One morning, I was jolted awake by a horrific wrenching sound. Groggy from working my night-shift newspaper job, I stumbled outside to see Cody, all four feet dug into the ground and a siding board clamped in his jaws, tugging mightily as the nails ripped free from the house. Dog tired, I went back to bed. Hey, with Labs, you choose your battles.

But with the same intensity that Cody ate the house came his appetite for life. Our favorite destination was Mary Moore Searight Metropolitan Park in far South Austin, where Cody discovered trails and I followed. One day, Cody appeared on a canyon cliff above me, determined to leap into my arms. “STAY!!!” I screamed, successfully, understanding at that moment, with every painful thump of my heart, that a Labrador’s love knows no bounds.

When Cody was 2, and not yet neutered, I met a couple seeking a stud dog for their female black Lab. Cody met everyone’s approval, and I got the pick of the litter: Carson, a rock ’em, sock ’em blond who treated his dad like a football tackling dummy.

But Cody never growled when Carson played too rough. Instead, he’d wrap his front legs around Carson, wrestling him down rope-a-dope style. I’d often see Cody lying regally in the backyard, his sleeping son snuggled against his chest. And Carson followed Cody everywhere at the park. Then came the day he outran Cody for the first time, abruptly wheeling around as if to ask, “Is this the right way?”

Old age hits like a hammer. In 2011, the weekend before Thanksgiving, Cody, a frail 14-year-old, fell gravely ill. We set up ICU camp in the living room, holding vigil. Carson, afraid, kept his distance. Unable to find a mobile veterinarian, we scheduled an appointment for Tuesday and waited for the end.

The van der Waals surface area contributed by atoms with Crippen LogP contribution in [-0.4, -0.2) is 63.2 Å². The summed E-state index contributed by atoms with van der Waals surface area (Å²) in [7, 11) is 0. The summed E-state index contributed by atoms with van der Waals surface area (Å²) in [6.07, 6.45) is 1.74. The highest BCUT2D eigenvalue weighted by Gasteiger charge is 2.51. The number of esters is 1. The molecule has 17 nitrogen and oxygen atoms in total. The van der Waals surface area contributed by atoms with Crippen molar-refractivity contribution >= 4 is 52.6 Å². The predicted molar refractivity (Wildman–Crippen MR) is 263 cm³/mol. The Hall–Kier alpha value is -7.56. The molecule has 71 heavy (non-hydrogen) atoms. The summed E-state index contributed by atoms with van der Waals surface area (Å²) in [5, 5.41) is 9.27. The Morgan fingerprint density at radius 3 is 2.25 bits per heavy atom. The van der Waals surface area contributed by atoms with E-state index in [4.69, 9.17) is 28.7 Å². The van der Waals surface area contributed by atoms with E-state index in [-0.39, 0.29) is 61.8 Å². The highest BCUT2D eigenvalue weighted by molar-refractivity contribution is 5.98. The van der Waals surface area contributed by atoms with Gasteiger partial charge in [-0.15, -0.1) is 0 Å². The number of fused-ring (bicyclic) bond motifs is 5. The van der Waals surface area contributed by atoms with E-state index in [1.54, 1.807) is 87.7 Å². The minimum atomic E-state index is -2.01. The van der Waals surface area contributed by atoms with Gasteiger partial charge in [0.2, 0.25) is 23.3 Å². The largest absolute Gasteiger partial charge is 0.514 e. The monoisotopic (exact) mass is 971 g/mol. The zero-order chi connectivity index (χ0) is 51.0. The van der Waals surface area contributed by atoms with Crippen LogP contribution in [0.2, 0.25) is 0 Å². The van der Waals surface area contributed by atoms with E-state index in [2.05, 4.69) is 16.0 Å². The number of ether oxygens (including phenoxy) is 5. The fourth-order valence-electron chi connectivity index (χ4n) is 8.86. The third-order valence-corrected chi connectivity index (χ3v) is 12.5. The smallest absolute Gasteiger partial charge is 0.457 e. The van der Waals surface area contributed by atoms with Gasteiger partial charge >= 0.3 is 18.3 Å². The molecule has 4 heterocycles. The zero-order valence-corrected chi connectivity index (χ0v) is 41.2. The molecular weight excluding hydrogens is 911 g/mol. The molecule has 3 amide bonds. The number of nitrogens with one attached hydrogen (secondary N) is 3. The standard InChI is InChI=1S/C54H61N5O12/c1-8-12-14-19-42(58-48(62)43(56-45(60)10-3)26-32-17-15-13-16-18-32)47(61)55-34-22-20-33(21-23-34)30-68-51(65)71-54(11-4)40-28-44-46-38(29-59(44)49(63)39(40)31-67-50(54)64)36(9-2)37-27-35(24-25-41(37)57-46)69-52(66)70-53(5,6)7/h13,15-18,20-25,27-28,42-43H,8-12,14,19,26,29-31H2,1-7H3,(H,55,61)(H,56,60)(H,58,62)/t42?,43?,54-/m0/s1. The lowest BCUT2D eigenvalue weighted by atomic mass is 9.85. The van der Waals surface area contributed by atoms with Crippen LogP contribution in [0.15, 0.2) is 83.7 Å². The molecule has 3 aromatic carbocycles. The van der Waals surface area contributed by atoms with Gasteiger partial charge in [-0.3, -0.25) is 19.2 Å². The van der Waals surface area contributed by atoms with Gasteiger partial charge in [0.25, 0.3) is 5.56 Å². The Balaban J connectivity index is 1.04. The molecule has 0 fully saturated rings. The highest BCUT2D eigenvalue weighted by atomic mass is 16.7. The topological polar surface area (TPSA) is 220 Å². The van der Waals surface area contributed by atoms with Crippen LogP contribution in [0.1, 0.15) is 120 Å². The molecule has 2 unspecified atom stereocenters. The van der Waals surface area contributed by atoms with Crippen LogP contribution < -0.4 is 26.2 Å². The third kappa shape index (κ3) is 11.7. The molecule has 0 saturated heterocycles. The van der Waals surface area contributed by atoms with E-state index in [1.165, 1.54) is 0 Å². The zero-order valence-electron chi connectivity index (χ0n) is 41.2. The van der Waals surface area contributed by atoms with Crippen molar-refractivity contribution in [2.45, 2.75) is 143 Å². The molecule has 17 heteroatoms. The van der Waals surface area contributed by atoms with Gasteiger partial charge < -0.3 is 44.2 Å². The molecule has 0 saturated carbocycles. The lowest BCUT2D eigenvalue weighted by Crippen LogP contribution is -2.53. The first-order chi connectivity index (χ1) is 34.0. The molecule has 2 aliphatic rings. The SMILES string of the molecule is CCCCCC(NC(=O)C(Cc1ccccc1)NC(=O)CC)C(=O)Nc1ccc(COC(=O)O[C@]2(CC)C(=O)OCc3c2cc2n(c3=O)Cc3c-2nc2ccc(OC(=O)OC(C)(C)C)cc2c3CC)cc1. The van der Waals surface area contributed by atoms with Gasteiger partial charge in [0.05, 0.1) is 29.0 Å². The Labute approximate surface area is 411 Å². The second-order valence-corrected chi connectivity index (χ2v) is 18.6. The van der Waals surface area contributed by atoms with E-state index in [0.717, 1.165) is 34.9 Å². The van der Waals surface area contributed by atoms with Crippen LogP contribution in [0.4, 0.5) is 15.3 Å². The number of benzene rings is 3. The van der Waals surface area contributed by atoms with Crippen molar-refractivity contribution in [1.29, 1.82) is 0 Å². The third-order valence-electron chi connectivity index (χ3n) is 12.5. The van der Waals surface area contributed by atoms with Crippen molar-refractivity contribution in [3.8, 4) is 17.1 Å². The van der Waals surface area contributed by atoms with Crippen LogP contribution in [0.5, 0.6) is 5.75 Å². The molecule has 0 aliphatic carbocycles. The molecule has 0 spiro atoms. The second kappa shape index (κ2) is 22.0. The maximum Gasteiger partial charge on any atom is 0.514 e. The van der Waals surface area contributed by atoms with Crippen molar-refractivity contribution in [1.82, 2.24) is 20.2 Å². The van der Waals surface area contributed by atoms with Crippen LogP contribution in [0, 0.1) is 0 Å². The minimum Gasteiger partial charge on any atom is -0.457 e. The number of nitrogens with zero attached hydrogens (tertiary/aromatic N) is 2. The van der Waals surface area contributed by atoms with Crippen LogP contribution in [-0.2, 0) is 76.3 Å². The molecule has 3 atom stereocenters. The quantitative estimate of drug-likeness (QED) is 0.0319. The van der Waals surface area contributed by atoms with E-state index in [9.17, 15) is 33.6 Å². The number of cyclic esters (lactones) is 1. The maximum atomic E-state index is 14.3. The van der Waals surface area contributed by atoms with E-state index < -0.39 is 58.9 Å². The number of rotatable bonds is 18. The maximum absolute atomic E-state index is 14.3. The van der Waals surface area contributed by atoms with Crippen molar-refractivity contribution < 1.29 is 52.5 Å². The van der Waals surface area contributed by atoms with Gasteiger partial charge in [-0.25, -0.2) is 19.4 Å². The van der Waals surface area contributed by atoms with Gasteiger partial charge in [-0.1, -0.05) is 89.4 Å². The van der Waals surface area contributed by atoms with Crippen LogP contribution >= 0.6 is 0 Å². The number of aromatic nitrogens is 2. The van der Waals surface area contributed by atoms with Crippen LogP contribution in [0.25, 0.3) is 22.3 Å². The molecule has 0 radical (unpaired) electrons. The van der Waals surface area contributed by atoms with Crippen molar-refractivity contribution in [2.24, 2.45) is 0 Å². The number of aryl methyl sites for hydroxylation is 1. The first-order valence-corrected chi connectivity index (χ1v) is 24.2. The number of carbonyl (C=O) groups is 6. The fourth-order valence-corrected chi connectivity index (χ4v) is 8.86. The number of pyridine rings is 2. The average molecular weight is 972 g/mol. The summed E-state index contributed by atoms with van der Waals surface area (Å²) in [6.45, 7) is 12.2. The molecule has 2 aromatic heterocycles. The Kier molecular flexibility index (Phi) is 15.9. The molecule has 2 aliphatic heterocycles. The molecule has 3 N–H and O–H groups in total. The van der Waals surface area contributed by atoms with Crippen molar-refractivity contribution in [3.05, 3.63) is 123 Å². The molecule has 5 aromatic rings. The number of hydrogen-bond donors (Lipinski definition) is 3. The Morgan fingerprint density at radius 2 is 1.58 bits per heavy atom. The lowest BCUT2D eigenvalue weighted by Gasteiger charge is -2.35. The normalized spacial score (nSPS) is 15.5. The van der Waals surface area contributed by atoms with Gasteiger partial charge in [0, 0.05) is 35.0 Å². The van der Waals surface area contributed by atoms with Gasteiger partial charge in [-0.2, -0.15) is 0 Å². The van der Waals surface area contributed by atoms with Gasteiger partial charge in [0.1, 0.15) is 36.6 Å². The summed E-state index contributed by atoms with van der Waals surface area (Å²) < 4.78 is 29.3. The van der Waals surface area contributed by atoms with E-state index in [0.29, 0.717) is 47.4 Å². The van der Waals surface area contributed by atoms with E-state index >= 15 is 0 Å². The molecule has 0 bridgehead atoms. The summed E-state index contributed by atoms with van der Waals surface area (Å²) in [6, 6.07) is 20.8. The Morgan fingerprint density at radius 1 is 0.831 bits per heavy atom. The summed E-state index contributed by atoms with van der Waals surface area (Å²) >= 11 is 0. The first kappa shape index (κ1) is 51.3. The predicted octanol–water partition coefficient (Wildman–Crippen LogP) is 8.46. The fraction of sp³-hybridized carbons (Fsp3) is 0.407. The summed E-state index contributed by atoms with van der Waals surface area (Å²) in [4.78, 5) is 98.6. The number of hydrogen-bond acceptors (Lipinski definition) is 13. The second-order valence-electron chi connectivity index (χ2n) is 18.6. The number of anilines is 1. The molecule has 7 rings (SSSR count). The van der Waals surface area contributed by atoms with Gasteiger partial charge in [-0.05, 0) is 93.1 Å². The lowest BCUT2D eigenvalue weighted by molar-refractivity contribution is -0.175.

On Monday, with Cody too weak to sit up and not eating or drinking, Carson suddenly walked over to his dad, laid down inches from his muzzle and stared straight into his eyes. They locked gazes for maybe a full minute. Blinded by tears, I felt sure Carson was saying goodbye. But then I saw a light in Cody’s eyes. He wolfed down a plate of food. He gulped water. I canceled the vet appointment, and two days later he was walking.

It was a precious gift of time. On May 3, 2012, Cody’s body had given out. Moments before our mobile vet administered the sedatives to put Cody to sleep, Carson carefully cleaned his dad’s face. After Cody had passed, Carson kissed him one last time.

In O. Henry’s story, the kidnappers pay $250 to the boy’s father to take him back. When Remy’s got us all scrambling for cover, barking at the cats because they refuse to roughhouse, I question my sanity. But then Dashiell, a 12-pound dynamo, takes charge, biting Remy’s cheeks and pinning her down (to her great delight). Order is restored.

Yet there’s an emptiness in the house. Our beloved, big-hearted Carson passed away on March 30. He would have turned 14 on September 13, the same day, coincidentally, that Remy and Harry will turn 1. The youngsters can have their birthday cake and eat it, too, in honor of the bodacious Labs who have gone before.

Camille Wheeler is an Austin-based writer.